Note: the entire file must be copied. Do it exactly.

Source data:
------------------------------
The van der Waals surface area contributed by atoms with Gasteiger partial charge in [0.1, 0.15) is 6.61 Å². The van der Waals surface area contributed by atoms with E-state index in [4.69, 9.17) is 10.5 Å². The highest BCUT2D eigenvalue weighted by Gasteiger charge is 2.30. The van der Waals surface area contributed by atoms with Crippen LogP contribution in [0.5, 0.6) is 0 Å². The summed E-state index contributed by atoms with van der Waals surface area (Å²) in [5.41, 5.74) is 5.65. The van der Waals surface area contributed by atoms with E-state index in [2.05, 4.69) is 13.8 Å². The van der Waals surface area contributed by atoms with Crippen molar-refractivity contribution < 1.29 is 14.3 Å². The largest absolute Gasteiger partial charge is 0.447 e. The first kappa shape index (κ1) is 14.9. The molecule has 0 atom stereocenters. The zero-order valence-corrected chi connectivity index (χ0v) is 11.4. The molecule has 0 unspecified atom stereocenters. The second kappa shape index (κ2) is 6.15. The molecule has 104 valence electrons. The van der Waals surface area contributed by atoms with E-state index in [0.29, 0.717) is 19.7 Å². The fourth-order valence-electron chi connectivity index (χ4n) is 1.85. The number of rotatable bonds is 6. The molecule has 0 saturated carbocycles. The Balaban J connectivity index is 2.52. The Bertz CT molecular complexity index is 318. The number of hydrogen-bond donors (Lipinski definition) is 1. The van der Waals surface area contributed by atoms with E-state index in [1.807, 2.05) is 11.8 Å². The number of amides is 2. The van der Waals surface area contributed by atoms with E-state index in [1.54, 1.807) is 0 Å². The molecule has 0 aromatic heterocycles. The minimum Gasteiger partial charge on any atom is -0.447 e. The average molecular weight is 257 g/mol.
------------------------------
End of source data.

The van der Waals surface area contributed by atoms with Gasteiger partial charge in [0.1, 0.15) is 6.61 Å². The van der Waals surface area contributed by atoms with E-state index in [4.69, 9.17) is 10.5 Å². The highest BCUT2D eigenvalue weighted by Gasteiger charge is 2.30. The van der Waals surface area contributed by atoms with Crippen LogP contribution in [0.5, 0.6) is 0 Å². The summed E-state index contributed by atoms with van der Waals surface area (Å²) in [5.41, 5.74) is 5.65. The van der Waals surface area contributed by atoms with E-state index in [2.05, 4.69) is 13.8 Å². The van der Waals surface area contributed by atoms with Crippen molar-refractivity contribution < 1.29 is 14.3 Å². The largest absolute Gasteiger partial charge is 0.447 e. The first kappa shape index (κ1) is 14.9. The molecule has 0 atom stereocenters. The zero-order valence-corrected chi connectivity index (χ0v) is 11.4. The molecule has 0 unspecified atom stereocenters. The second kappa shape index (κ2) is 6.15. The molecule has 104 valence electrons. The van der Waals surface area contributed by atoms with E-state index in [0.29, 0.717) is 19.7 Å². The fourth-order valence-electron chi connectivity index (χ4n) is 1.85. The number of rotatable bonds is 6. The molecule has 0 saturated carbocycles. The Balaban J connectivity index is 2.52. The Bertz CT molecular complexity index is 318. The number of hydrogen-bond donors (Lipinski definition) is 1. The van der Waals surface area contributed by atoms with E-state index in [1.807, 2.05) is 11.8 Å². The number of amides is 2. The van der Waals surface area contributed by atoms with E-state index in [1.54, 1.807) is 0 Å². The molecule has 0 aromatic heterocycles. The minimum Gasteiger partial charge on any atom is -0.447 e. The average molecular weight is 257 g/mol.